The black holes primordial (PBH) are objects that have not yet been confirmed, but that scientists have widely theorized about their existence, defining them as formations at the beginning of the Universe and that would make up to 80% of the Cosmos that is not can watch.
Now, a new idea involves PBH. It is a theory published by Jakub Scholtz Y James Unwin of the Cornell University in arXiv magazine – which does not have peer review – in which it is postulated that the coveted "Planet Nine" (or Planet X, as it has also been called) would really be one of these objects.
The existence of this training has been tried to explain through various mechanisms, despite never having been observed. But nevertheless, its existence remains firm due to the orbits that maintain six elements of the Kuiper Belt, the grouping of frozen objects at the limit of the Solar System, are tilted in a special way.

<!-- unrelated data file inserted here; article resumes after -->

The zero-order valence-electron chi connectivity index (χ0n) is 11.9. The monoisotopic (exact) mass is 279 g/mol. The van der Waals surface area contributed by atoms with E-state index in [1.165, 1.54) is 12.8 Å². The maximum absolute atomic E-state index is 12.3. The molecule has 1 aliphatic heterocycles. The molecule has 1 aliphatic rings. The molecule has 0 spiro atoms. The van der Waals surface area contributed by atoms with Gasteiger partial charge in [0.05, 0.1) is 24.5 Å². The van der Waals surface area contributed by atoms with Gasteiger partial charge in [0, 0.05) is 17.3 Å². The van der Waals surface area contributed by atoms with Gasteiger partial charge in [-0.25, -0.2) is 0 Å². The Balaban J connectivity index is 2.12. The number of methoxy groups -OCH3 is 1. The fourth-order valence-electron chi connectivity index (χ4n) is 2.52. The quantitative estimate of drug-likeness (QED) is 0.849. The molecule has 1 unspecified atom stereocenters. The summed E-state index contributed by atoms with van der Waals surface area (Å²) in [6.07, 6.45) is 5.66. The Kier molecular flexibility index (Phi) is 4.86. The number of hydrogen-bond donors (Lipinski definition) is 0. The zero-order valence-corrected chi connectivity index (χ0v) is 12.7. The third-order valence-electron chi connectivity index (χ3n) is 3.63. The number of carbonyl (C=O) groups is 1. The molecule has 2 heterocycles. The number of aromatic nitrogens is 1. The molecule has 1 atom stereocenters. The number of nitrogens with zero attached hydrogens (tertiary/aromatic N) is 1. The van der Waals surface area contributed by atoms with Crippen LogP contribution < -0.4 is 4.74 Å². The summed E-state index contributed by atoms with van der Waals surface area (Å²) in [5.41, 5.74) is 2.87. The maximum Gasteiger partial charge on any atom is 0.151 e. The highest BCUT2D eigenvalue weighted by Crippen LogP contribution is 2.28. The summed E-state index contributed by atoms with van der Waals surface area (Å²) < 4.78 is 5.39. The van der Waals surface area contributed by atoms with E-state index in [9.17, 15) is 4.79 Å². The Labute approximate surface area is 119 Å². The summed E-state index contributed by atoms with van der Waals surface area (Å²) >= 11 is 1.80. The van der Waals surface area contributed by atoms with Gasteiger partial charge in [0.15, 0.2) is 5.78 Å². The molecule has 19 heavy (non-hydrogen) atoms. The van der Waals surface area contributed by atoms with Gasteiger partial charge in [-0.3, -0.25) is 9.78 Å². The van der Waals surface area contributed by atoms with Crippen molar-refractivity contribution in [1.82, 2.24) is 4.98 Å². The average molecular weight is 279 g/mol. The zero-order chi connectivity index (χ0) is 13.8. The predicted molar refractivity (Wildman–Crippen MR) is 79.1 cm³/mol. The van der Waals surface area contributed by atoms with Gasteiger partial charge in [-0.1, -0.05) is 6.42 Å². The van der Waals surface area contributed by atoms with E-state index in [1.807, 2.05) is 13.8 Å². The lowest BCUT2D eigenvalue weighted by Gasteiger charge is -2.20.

Thus, the theory of Scholtz and Unwin tries to explain how these movements occur. "Once you start thinking about these exotic objects, such as primordial black holes, you can see things differently," explains Gizmodo Unwin.
According to previous calculations, specifically those obtained in a study conducted in 2016 that involved mathematical models, it determined that – whatever the Planet Nine was – it should have a mass ten times higher than that of the Earth to achieve the effect observed in these six elements of ice around the sun.
It is presumed that this object would orbit our star at a distance of approximately 20 times more than Neptune and take between 10 and 20 years to complete a return to the Sun.
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